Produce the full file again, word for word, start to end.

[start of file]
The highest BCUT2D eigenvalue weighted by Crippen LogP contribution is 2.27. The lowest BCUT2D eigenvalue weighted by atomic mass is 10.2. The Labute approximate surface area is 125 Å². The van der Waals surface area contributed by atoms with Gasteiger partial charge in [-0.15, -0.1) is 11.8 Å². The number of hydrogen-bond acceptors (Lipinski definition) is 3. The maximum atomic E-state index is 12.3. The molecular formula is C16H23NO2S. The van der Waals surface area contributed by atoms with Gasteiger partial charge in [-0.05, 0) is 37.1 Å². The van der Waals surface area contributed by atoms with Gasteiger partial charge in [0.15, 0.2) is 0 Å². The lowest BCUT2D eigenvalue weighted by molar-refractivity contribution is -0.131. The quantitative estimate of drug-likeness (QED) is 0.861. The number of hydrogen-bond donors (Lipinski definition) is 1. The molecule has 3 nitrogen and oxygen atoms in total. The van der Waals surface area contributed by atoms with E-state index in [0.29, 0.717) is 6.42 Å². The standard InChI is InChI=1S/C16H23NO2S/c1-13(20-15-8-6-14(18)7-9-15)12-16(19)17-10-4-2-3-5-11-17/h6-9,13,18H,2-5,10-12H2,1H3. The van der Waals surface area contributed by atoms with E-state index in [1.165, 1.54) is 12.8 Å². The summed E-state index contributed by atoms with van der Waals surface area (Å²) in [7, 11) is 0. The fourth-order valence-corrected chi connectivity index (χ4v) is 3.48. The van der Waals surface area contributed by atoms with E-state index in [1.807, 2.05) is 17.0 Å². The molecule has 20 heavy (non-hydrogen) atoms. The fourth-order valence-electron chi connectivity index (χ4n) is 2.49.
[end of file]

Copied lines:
The highest BCUT2D eigenvalue weighted by Crippen LogP contribution is 2.27. The lowest BCUT2D eigenvalue weighted by atomic mass is 10.2. The Labute approximate surface area is 125 Å². The van der Waals surface area contributed by atoms with Gasteiger partial charge in [-0.15, -0.1) is 11.8 Å². The number of hydrogen-bond acceptors (Lipinski definition) is 3. The maximum atomic E-state index is 12.3. The molecular formula is C16H23NO2S. The van der Waals surface area contributed by atoms with Gasteiger partial charge in [-0.05, 0) is 37.1 Å². The van der Waals surface area contributed by atoms with Gasteiger partial charge in [0.15, 0.2) is 0 Å². The lowest BCUT2D eigenvalue weighted by molar-refractivity contribution is -0.131. The quantitative estimate of drug-likeness (QED) is 0.861. The number of hydrogen-bond donors (Lipinski definition) is 1. The molecule has 3 nitrogen and oxygen atoms in total. The van der Waals surface area contributed by atoms with E-state index in [0.29, 0.717) is 6.42 Å². The standard InChI is InChI=1S/C16H23NO2S/c1-13(20-15-8-6-14(18)7-9-15)12-16(19)17-10-4-2-3-5-11-17/h6-9,13,18H,2-5,10-12H2,1H3. The van der Waals surface area contributed by atoms with E-state index in [1.165, 1.54) is 12.8 Å². The summed E-state index contributed by atoms with van der Waals surface area (Å²) in [7, 11) is 0. The fourth-order valence-corrected chi connectivity index (χ4v) is 3.48. The van der Waals surface area contributed by atoms with E-state index in [1.807, 2.05) is 17.0 Å². The molecule has 20 heavy (non-hydrogen) atoms. The fourth-order valence-electron chi connectivity index (χ4n) is 2.49.